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Tuesday, November 6, 2018 by Guest Bloggers
Central Pennsylvania’s State College—also fondly known as Happy Valley—is best known as home to Penn State University. But beyond the Nittany Lions, Happy Valley is a world-class hub for cyclists, home to everything from wooded singletrack to smooth road rides. Cycling has also been enthusiastically embraced in State College and the surrounding Centre Region of Pennsylvania, making the area ripe for exploring on two wheels. Recreational opportunities for cyclists abound, including leisurely rides through the stately university campus that anchors State College, century circuits in the countryside, and rides through vast state forests. Here are six reasons why Happy Valley is a world-class destination for cyclists.
Recognized by the League of American Bicyclists as a Bronze Level Bicycle Friendly Community, State College features an extensive network of off-road cycling trails and well-marked bike lanes that makes almost all of Happy Valley accessible on two wheels. Cyclists can skirt traffic and park hassle-free almost any place in town. State College is so bike-friendly the town’s popular cycling routes are even scattered with tool-stocked bike repair stations. Best of all, Happy Valley’s bikeways aren’t just a practical choice for commuters—they also make for almost unlimited options for recreational rides right in town, including circuits constructed largely of paved, off-road bike paths.
Paved bike paths in State College are an excellent option for recreational riders. Malee Oot
Happy Valley’s culture of cycling has spurred everything from bike-centric business to active cycling clubs. Happy Valley’s bike clubs cater to both road riders and mountain bikers of all skill levels. The State College Cycling Club hosts several regular weekly rides, including everything from long-distance circuits to ‘slow and easy’ Thursday night rides. The Nittany Mountain Bike Association offers resources for off-road riders, like local maps and organized group rides almost daily, primarily departing from the Galbraith Gap area of the Rothrock State Forest.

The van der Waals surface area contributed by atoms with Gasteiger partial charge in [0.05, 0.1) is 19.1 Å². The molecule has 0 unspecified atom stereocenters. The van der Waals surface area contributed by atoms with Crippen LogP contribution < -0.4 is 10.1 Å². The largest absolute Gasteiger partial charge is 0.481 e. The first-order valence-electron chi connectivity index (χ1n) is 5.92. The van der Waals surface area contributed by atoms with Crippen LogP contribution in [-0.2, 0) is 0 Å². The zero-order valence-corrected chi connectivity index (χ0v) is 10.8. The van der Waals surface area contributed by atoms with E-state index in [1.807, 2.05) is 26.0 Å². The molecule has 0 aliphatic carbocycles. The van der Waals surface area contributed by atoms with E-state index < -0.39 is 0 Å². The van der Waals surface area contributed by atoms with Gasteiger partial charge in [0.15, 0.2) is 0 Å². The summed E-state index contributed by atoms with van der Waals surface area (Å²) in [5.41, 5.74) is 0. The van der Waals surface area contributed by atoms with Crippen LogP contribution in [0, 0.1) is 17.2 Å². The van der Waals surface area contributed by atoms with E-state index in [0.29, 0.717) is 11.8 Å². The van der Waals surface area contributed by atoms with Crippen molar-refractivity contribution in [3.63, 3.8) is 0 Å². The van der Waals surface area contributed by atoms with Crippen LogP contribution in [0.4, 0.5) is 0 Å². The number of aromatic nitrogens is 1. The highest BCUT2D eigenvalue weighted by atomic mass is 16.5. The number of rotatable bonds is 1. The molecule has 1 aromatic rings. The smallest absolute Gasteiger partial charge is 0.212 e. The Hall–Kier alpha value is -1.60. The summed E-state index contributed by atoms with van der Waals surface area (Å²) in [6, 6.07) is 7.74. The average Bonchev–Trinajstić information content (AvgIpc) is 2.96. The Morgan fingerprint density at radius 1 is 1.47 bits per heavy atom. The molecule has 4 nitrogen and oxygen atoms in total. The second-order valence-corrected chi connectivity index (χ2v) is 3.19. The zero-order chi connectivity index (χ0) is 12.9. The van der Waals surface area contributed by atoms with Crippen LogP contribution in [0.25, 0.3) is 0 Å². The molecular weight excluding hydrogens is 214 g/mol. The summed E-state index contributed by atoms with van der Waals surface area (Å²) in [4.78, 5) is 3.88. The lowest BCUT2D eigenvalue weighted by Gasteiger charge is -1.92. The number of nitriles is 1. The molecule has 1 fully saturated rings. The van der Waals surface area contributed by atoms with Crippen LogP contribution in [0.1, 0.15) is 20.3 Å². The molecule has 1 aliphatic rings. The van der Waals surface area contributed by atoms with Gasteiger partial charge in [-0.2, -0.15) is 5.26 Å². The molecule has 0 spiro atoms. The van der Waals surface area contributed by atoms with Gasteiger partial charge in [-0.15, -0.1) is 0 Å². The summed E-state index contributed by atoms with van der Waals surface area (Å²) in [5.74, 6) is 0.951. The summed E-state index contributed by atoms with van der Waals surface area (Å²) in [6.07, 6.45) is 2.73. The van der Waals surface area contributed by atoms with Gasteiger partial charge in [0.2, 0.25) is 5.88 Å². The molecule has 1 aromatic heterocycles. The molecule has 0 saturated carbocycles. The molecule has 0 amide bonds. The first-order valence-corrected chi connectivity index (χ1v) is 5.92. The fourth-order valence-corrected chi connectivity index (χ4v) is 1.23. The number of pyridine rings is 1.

To the benefit of local riders, the adventure-loving culture of Happy Valley has also spurred an insightful series of outdoor guides highlighting Central Pennsylvania destinations—Purple Lizard Maps. Produced by a team of cartographers and outdoor enthusiasts with ties to Penn State and Happy Valley, Purple Lizard creates detailed, outdoor-recreation oriented maps to locations in and around State College, including Rothrock, Bald Eagle, and Black Moshannon State Forests.
Happy Valley’s cycling-craze also means State College is sprinkled with several bike shops, catering to all sorts of riders. The Bicycle Shop—a local institution serving State College since 1946—offers an extensive selection of bikes, repair and tune-up services, and organizes weekly rides for both mountain bikers and road cyclists. Downtown State College is also home to Freeze Thaw Cycles, a company started by two Penn State students who became exceptionally adept at refurbishing used bikes to sell to peers. The idea spurred a local cycle shop that now features both new and recycled bikes.
The smooth roads surrounding State College, like this stretch in Potters Mills, are a treat for road cyclists. Malee Oot